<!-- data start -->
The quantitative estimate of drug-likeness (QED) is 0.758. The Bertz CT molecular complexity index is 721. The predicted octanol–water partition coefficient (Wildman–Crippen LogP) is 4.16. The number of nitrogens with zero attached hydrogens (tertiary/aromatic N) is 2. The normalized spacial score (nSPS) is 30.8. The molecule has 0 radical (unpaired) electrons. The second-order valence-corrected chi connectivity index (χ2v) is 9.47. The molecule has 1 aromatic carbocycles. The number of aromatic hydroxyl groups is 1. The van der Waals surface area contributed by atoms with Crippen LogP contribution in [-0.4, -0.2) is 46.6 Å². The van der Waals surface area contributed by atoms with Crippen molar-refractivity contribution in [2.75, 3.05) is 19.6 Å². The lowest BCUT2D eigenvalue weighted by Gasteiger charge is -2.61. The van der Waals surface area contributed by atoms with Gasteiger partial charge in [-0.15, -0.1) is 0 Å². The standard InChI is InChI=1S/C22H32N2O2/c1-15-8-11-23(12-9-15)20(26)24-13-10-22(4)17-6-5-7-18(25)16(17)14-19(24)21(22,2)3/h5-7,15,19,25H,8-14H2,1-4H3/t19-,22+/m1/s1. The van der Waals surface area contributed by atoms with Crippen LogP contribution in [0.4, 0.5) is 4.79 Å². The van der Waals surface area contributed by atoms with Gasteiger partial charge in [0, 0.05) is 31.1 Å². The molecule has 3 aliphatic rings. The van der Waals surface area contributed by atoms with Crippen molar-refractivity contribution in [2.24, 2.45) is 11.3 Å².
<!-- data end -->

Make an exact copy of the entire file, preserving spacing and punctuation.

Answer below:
The quantitative estimate of drug-likeness (QED) is 0.758. The Bertz CT molecular complexity index is 721. The predicted octanol–water partition coefficient (Wildman–Crippen LogP) is 4.16. The number of nitrogens with zero attached hydrogens (tertiary/aromatic N) is 2. The normalized spacial score (nSPS) is 30.8. The molecule has 0 radical (unpaired) electrons. The second-order valence-corrected chi connectivity index (χ2v) is 9.47. The molecule has 1 aromatic carbocycles. The number of aromatic hydroxyl groups is 1. The van der Waals surface area contributed by atoms with Crippen LogP contribution in [-0.4, -0.2) is 46.6 Å². The van der Waals surface area contributed by atoms with Crippen molar-refractivity contribution in [2.75, 3.05) is 19.6 Å². The lowest BCUT2D eigenvalue weighted by Gasteiger charge is -2.61. The van der Waals surface area contributed by atoms with Gasteiger partial charge in [-0.15, -0.1) is 0 Å². The standard InChI is InChI=1S/C22H32N2O2/c1-15-8-11-23(12-9-15)20(26)24-13-10-22(4)17-6-5-7-18(25)16(17)14-19(24)21(22,2)3/h5-7,15,19,25H,8-14H2,1-4H3/t19-,22+/m1/s1. The van der Waals surface area contributed by atoms with Crippen LogP contribution in [0.4, 0.5) is 4.79 Å². The van der Waals surface area contributed by atoms with Gasteiger partial charge in [0, 0.05) is 31.1 Å². The molecule has 3 aliphatic rings. The van der Waals surface area contributed by atoms with Crippen molar-refractivity contribution in [2.24, 2.45) is 11.3 Å².